Royal Society Publishing

Surface plasmon polaritons in metal stripes and wires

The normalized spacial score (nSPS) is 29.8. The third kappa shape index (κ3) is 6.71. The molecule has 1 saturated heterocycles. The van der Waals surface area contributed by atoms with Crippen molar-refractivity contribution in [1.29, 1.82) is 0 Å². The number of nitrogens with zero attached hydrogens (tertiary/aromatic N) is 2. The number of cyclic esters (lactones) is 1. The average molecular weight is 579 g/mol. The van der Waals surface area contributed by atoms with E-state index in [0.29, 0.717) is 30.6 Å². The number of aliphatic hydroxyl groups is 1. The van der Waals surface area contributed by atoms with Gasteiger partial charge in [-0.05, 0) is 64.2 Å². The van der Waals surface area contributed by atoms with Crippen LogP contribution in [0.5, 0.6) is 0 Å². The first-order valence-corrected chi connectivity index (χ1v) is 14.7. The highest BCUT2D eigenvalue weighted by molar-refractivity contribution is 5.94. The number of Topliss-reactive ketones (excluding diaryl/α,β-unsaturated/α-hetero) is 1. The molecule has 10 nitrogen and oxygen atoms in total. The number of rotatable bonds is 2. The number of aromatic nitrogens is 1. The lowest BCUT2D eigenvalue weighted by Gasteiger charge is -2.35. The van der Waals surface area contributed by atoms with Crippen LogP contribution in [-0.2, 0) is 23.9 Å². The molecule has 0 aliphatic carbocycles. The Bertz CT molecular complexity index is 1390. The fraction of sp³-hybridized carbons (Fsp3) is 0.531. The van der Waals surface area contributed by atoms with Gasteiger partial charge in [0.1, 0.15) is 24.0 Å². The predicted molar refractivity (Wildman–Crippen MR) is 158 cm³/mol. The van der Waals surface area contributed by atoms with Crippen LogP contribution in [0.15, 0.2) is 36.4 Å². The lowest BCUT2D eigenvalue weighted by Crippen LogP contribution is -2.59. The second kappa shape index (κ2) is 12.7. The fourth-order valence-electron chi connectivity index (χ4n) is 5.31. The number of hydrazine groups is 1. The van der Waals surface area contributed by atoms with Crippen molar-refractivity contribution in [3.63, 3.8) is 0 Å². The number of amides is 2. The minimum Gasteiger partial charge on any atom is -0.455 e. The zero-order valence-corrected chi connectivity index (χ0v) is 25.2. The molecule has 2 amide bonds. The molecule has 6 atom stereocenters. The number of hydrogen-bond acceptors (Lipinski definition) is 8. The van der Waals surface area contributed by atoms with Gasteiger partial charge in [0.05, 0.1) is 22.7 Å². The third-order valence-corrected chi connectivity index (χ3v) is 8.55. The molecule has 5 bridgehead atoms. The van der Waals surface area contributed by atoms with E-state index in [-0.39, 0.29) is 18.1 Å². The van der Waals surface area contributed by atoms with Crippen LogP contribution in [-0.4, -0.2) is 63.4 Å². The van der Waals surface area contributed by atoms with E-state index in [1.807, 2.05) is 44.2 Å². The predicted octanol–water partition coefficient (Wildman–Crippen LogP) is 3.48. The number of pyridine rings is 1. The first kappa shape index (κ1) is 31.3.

Surface plasmon polaritons (SPPs) are collective electron oscillations coupled to a light field which are propagating along the interface of a metal and a dielectric. As a surface wave, SPP modes feature properties essentially different from light–field modes in all dielectric structures. These properties could allow the realization of novel photonic devices that overcome certain limitations of conventional devices. Specifically, the realization of two–dimensional optics and light–field transport in sub–wavelength SPP waveguides seems feasible. In this review we discuss recent experimental advances regarding SPP waveguides, i.e. laterally confined metal thin films that guide SPPs. Electron–beam lithography is applied to tailor these films with widths ranging from a few micrometres (stripes) to nanoscopic values (wires). We investigate SPP properties such as propagation length, mode field profile and reflection or scattering at interfaces. Various techniques for SPP excitation and detection are discussed.

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